Saturday, August 29, 2015

August 30, 2015
Kathmandu, Nepal

It's 4am on Sunday and I'm still, unfortunately, at the Hyatt in Kathmandu.  Yesterday we  successfully completed a dress rehearsal of our heli flight to Samagaon.

We left the hotel promptly at 6, loaded with bags of gear and food, made our way through the dusty streets of Kathmandu, our driver skillfully avoiding a large brown cow running towards us, being chased by a pack of mangy dogs.

At the domestic terminal of the Tribhuvan airport, I walked through security side-by-side with locals, listening to the metal detector beep as I passed.  A stray dog followed me all the way through the airport to security, hoping for a bite of my muffin.

I was handed a boarding pass and said goodbye to the half of my team that would depart on the first flight.  An hour later, they phoned from the tarmac; they were still waiting in the rain to take off.  Another hour passed before we were escorted to the tarmac.  I started to get excited about flying and watched our heli gracefully land.  Then the first half of my team walked off of it.  They were unable to fly higher than 3,000 feet due to low clouds, making it unsafe to fly through the narrow valley connecting Kathmandu to Samagaon.  

We all went back to the hotel and relaxed by the pool, disappointed at 12:30 when three helicopters flew by, headed in the direction of Samagaon.

My escort through security
Photo:  Lisa White


Hopefully today will be a better weather day! 

Friday, August 28, 2015

August 28, 2015
Kathmandu, Nepal

I'm sitting at the pool at the Hyatt Regency.  The air to me smells like brown sugar and flowers, and all around me are lush green manicured shrubs.  It's still technically the monsoon season so the sun is fighting to break through the clouds and everything is sticky and damp.

Outside the ornate gates of the Hyatt Regency is a completely different world, full of honking cars spewing black exhaust fumes and motorbikes stacked with people.  A few steps fron the Hyatt remains a refugee camp filled with tidy rows of tents and tarps, home to families who lost their homes in May's earthquake.  Some locals say that 75% of the inhabitants don't need to be in the camp, but have gotten greedy from the regular meals that are provided.  The only similarity between this world and the one inside the Hyatt's walls is the thick, damp smog.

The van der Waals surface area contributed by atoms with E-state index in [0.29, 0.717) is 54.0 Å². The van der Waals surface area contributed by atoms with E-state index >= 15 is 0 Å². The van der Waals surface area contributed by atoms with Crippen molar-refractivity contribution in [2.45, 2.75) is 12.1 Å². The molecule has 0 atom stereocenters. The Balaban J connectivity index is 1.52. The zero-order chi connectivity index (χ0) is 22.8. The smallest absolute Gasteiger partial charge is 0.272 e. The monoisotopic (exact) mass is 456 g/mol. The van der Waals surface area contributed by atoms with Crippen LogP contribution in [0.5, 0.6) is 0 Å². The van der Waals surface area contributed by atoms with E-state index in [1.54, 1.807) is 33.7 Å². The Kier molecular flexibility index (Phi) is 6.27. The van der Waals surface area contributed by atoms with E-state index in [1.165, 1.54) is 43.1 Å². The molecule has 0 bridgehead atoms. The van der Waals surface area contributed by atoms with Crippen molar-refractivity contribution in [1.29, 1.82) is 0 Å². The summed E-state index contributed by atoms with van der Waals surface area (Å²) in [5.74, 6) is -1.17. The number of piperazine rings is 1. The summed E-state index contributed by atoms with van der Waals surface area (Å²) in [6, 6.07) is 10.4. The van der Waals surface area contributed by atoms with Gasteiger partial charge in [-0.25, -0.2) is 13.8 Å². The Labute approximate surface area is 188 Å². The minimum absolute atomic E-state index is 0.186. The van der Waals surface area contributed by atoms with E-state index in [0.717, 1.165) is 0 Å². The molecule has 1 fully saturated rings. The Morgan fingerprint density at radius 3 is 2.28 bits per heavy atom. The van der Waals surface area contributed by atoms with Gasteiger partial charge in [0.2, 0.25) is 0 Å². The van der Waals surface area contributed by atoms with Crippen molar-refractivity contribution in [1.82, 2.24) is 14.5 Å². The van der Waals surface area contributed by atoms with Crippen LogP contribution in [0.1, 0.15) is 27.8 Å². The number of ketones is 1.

Earlied today I traveled by taxi to the neigborhood of Thamel.  Because so many climbers and hikers travel through Kathmandu on their journeys, the narrow streets of Thamel are home to more gear shops than Seattle.  Most of the dark, dusty shops sell knock-off equipment, which shop owners are completely transparent about.  But, there are also bright, shiny Mountain Hardwear and North Face stores.  Some climbers have difficulty buying quality gear in their home countries due to local regulations, and purchase everything when they get to Kathmandu.  The thought of climbing a Himalayan peak with entirely new, untested gear stresses me out.  I'm happy that I have easy access to quality gear and that I've had the opportunity to earn the scratches and dings on my equipment.


video


August 29, 2015 
Kathmandu, Nepal

It's 4:30 in the morning, and I'm still suffering from jet lag, I'm happy to have slept for 5 hours, but the pigeons cooing and flapping their wings outside of my open window distracted me from sleeping longer.  I'm also anxious to leave Kathmandu and travel to the mountains.  The helicopter leaves at 6am!



Sunday, August 9, 2015

August 9, 2015
Training was a little light this week, thanks to travel and meetings in Philadelphia.  I endured several treadmill runs plus one muscular endurance workout and one high intensity AeT run.